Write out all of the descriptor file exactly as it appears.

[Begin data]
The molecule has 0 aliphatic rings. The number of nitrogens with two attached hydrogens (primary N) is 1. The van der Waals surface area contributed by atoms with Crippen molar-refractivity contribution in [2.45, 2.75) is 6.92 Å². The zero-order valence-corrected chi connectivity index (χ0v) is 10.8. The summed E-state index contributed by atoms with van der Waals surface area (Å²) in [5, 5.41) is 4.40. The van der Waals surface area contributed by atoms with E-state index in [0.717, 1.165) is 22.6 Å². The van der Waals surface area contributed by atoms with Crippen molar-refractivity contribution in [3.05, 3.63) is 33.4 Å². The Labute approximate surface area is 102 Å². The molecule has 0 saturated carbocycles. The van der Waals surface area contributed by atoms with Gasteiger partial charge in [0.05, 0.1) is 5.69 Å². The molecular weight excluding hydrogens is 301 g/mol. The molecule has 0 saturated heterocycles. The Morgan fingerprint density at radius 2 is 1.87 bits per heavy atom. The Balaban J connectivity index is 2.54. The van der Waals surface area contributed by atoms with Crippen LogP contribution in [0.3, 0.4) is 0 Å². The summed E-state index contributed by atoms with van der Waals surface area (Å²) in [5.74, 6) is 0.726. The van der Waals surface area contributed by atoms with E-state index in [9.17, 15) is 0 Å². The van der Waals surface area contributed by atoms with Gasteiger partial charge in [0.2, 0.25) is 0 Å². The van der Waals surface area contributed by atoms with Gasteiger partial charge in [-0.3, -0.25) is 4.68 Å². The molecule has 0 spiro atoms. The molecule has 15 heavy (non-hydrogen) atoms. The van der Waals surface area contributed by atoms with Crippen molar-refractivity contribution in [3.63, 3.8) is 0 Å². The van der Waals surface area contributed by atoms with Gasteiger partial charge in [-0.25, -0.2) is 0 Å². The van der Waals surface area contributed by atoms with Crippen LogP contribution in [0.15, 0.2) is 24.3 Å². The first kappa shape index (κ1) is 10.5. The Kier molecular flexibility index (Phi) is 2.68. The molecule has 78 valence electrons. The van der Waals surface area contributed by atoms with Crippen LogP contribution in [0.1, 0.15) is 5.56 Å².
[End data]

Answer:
The molecule has 0 aliphatic rings. The number of nitrogens with two attached hydrogens (primary N) is 1. The van der Waals surface area contributed by atoms with Crippen molar-refractivity contribution in [2.45, 2.75) is 6.92 Å². The zero-order valence-corrected chi connectivity index (χ0v) is 10.8. The summed E-state index contributed by atoms with van der Waals surface area (Å²) in [5, 5.41) is 4.40. The van der Waals surface area contributed by atoms with E-state index in [0.717, 1.165) is 22.6 Å². The van der Waals surface area contributed by atoms with Crippen molar-refractivity contribution in [3.05, 3.63) is 33.4 Å². The Labute approximate surface area is 102 Å². The molecule has 0 saturated carbocycles. The van der Waals surface area contributed by atoms with Gasteiger partial charge in [0.05, 0.1) is 5.69 Å². The molecular weight excluding hydrogens is 301 g/mol. The molecule has 0 saturated heterocycles. The Morgan fingerprint density at radius 2 is 1.87 bits per heavy atom. The Balaban J connectivity index is 2.54. The van der Waals surface area contributed by atoms with Crippen LogP contribution in [0.3, 0.4) is 0 Å². The summed E-state index contributed by atoms with van der Waals surface area (Å²) in [5.74, 6) is 0.726. The van der Waals surface area contributed by atoms with E-state index in [9.17, 15) is 0 Å². The van der Waals surface area contributed by atoms with Gasteiger partial charge in [0.2, 0.25) is 0 Å². The van der Waals surface area contributed by atoms with Gasteiger partial charge in [-0.3, -0.25) is 4.68 Å². The molecule has 0 spiro atoms. The molecule has 15 heavy (non-hydrogen) atoms. The van der Waals surface area contributed by atoms with Crippen molar-refractivity contribution in [3.63, 3.8) is 0 Å². The van der Waals surface area contributed by atoms with Gasteiger partial charge in [-0.25, -0.2) is 0 Å². The van der Waals surface area contributed by atoms with Crippen LogP contribution in [0.15, 0.2) is 24.3 Å². The first kappa shape index (κ1) is 10.5. The Kier molecular flexibility index (Phi) is 2.68. The molecule has 78 valence electrons. The van der Waals surface area contributed by atoms with Crippen LogP contribution in [0.1, 0.15) is 5.56 Å².